Local health agencies are interested in integrating their healthy foods initiatives with a greenhouse initiative, particularly the Aboriginal Diabetes Initiative that has the mandate to run programs that encourage healthy food and recreation. Other initiatives such as the Brighter Futures Initiative and Jordan’s Principle incorporate gardening and traditional food activities into their programs.
Local schools are interested in integrating their education with growing food. There are well-developed curriculum resources that can provide structure.
There is a network of government and non-government entities that are already established and already interested in these types of initiatives.
The Northern Soils Project
There is little or no existing soil in these communities to grow the kind of plants contemplated. There are, however, components of soil locally available. Those components include:
- wood chips & sawdust
- scrap paper and cardboard
- material left over from slaughtering animals
- post-consumer organics
A number of things are needed to turn these potential soil components into fertile growing soil.
First, local people will need to be trained and paid to sample, package and ship these potential soil components. Soil experts in the University of Manitoba’s Department of Agriculture will need to be involved to teach local people how to do this work, receive the samples, test them, and provide a “recipe” for turning these components into soil.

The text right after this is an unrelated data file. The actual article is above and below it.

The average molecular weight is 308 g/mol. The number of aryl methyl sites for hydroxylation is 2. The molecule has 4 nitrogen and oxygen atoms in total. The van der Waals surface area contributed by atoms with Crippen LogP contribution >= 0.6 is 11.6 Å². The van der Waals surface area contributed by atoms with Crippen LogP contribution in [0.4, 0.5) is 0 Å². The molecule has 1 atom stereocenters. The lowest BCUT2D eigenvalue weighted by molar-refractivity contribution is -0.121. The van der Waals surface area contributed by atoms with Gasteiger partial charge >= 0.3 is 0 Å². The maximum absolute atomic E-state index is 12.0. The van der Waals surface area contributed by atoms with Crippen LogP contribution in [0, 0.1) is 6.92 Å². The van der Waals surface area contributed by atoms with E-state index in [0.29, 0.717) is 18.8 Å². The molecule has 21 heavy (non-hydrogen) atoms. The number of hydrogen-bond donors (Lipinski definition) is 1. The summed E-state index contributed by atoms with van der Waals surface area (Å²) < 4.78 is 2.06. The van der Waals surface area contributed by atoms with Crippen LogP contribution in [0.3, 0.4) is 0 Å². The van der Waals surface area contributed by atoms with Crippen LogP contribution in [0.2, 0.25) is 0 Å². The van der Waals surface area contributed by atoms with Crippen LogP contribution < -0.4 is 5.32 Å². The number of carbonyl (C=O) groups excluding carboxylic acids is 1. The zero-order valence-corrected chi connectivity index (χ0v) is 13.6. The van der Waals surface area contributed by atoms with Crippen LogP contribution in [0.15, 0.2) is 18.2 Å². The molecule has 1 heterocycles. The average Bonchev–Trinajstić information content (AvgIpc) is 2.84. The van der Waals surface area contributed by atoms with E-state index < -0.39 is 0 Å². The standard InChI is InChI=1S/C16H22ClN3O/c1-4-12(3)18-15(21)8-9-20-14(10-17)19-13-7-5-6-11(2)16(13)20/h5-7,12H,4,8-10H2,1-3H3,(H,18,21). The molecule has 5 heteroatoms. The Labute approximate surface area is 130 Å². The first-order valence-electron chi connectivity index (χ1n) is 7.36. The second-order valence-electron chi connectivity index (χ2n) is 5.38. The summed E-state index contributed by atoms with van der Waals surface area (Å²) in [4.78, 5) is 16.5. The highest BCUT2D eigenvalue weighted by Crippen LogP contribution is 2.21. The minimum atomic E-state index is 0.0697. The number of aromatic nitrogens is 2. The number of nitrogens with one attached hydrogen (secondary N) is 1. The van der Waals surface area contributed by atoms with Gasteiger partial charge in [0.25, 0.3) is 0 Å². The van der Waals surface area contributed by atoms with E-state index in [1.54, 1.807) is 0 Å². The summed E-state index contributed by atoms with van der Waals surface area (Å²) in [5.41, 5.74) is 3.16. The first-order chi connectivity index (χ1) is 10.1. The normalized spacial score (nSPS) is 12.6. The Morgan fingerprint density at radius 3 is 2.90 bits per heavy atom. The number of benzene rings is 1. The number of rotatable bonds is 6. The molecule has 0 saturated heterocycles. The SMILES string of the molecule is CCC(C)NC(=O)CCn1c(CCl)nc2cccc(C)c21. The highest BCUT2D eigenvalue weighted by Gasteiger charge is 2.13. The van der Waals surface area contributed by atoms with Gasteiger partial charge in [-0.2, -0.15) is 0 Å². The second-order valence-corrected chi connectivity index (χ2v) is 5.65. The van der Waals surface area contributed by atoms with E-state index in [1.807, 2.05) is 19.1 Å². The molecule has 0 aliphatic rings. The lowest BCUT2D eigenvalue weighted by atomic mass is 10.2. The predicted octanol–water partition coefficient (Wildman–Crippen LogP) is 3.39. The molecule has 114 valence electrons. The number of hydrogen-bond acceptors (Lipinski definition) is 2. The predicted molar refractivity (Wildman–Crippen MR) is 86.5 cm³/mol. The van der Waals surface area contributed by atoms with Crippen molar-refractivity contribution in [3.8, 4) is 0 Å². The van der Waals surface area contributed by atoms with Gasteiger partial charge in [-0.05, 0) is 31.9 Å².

They will then need to train local people in creating this soil.
Secondly, we will need some equipment to process the materials. This equipment includes:
- a wood chipper and equipment for acquiring wood.
- a paper and cardboard shredder
- an in-vessel composter, which will combine wood chips, sawdust, scrap paper, cardboard, material left over from slaughtering, and post-consumer organics into finished, commercial-grade compost.
- a bobcat or other heavy equipment for moving bulk composted material, turning rows and adding in feeder stock
Fortunately, for Northlands Dënesųłiné, this equipment is being supplied through two currently-funded projects—the ERAAES (the Environmental Remediation And Alternative Energy Systems) project and a Waste and Recycling project. Similar equipment would need to be purchased for the other communities.
The Northern Soils Project is not designed to be commercially viable. The vegetables grown will be consumed by the households that grow them, and by the people they share them with.
The Northern Soils Project can set the groundwork needed for commercially-viable food production. In particular, it will develop a way to train people to work in food production.
Perhaps even more importantly, the Northern Soils Project has the potential to change what people eat, and to significantly increase local food production.
It also has the potential to be sustainable. Once the system, building structures and soils are in place, the only cost to continue will be seeds—and some of them can be harvested from the plants being grown.
Just as important, it will divert organic waste from the “dump”.
The greenhouse program proposed here is low cost and sustainable. It is integrated into the education system, health system and the local waste, recycling and energy systems. Most importantly, it builds on work already being done by people living in these communities.